Save Kids’ Content UK Campaign
Time to act: reversing the decline in UK-made
About Save Kids’ Content
The Save Kids’ Content UK campaign has been set up to raise awareness of, and try to reverse,
the decline of British produced children’s programming and stand up for the value of home-grown
content. They may not know it yet, but our nation’s children have become one of the most
underserved demographic groups; particularly with many parents not having the disposable income
to invest in subscriptions based competitors on Sky, Virgin Media, Netflix and other providers.
Children are now subjected ad nauseam to repeats or cheaply produced programming from abroad.
This programming neither relates to them nor provides stimulating viewing. Whilst children have the
luxury of choice on new digital platforms, this is redundant if there is not a diverse and healthy mix
of UK content for them to choose from.
Save Kids’ Content UK is now building a coalition of likeminded campaigners, industry experts,
parents and politicians to stop, and reverse, this decline and ensure our nation’s children have the
diverse choice of programming that can educate, inform and inspire them in years to come.
Unlike many predicted, the digital revolution has not killed off television but rather extended its
franchise to a much wider audience. The diversity of content available to audiences has soared as
channels and portals to consume media have multiplied.
Has the proliferation of media changed our attitudes to its purpose? With the increase of
subscription services that tailor our media experience to our preferences, do we make different
demands of the content that is produced? Are on-demand services actually narrowing the breadth
of our consumption? The media commentator Michael Wolff concluded in his 2015 book that
“people will not stop watching TV, even if they stop watching the TV.” 1
In that context we must ask questions of what we expect from our Public Service Broadcasters
(BBC, ITV, Channel 4 and Channel 5) in terms of their output to underserved parts of society. What
moral expectations do we place on private producers and broadcasters to show content that still
challenges and educates as well as entertains?
Time to Act
Against the rapidly changing media landscape, it is easy to lose sight of our most important
demographic – children. They are the viewers of tomorrow and they are the viewers who are most
They are easily influenced, quick to learn from, and emulate, the world around them. It is childhood
experience that casts the adults we become.
That is why it is important we consider what it means for our country when today’s children spend
more time in front of a screen (whether it be in their hand, at a desk or from their family sofa) than
any generation before them.
Thus it begs the essential question, are the UK’s children being provided with content that they find
entertaining, educational, and can they relate to it?
The answer is, frustratingly, yes and no. At pre-school age children are well catered for with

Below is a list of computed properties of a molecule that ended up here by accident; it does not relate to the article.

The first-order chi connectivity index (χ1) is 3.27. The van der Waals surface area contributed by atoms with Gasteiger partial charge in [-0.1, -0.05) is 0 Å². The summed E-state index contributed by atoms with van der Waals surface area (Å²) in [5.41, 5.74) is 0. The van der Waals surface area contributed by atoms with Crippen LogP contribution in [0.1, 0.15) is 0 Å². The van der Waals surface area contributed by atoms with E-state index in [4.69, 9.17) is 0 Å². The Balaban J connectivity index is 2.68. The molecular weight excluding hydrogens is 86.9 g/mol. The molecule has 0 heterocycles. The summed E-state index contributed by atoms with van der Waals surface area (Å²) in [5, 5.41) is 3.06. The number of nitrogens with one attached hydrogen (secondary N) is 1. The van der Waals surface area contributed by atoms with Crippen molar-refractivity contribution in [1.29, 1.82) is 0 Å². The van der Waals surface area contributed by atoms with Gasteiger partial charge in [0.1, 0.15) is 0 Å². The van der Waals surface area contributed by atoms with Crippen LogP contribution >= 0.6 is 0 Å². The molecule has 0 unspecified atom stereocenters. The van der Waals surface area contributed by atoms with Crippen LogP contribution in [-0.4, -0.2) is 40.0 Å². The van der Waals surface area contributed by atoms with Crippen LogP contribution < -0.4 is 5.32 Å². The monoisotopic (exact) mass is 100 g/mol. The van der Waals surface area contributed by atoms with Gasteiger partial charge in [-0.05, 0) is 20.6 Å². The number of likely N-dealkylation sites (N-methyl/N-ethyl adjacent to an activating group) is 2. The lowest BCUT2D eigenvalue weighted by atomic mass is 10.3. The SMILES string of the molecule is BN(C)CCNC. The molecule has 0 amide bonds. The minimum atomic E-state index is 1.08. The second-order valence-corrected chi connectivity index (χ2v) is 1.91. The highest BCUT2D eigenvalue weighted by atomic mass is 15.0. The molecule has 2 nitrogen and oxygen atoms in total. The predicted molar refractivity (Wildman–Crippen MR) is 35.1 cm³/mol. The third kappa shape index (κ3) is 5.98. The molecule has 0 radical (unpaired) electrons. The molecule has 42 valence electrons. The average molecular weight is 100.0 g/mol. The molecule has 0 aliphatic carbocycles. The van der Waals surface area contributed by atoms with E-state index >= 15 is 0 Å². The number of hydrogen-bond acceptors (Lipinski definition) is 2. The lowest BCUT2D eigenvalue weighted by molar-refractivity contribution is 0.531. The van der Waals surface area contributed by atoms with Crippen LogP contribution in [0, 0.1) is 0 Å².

animation and other programming delivered through early morning TV, other bespoke channels
and content on the BBC’s CBeebies, ITV’s CITV and Channel 5’s Milk Shake. However, Britain’s
school age children have surprisingly little tailored programming, particularly live-action content i.e.
programmes depicting British children in UK towns, cities and villages.
Between the ages of 4 and 15, they are probably more used to watching clips on YouTube or shows
on life in American suburbia than their own neighbourhoods. The consequences of this are hard to
measure, but important to how the nation’s children see their place in society and in the world as
they grow up.
Michael Wolff, Television is the New Television: The Unexpected Triumph of Old Media in the Digital Age, New York: Penguin, 2015, p. 28
Historically, children’s TV was provided by the BBC, ITV, Channel 4 and Channel 5. The Broadcasting
Act 1990 required public service broadcasters (PSBs) to devote specific amounts of time to
children’s broadcasting and there was a healthy level of children’s content across the channels (this
was known as a Tier 2 obligation).
However, the Communications Act 2003 downgraded children’s content from Tier 2 to Tier
3 programming, thus relieving commercial PSBs (ITV, Channel 4 and Channel 5) of their obligation
to meet quantitative targets of children’s programming. Given good quality children’s programming
is expensive to produce, and not always profitable, combined with the increasing competition from
commercial broadcasters, no-one stood in the way of the Act. Essentially the government and
industry sleep walked into creating a recipe for the dramatic decline in British produced children’s
This decline was further compounded in 2006, when Ofcom issued an advertising ban on high
fat, salt and sugar foods (HFSS) during children’s programmes. Though an important ruling for
children’s health, the ban further reduced revenues that broadcasters could make on children’s
content, thereby reducing the demand for new home-grown productions (it became simpler and
cheaper to buy from abroad).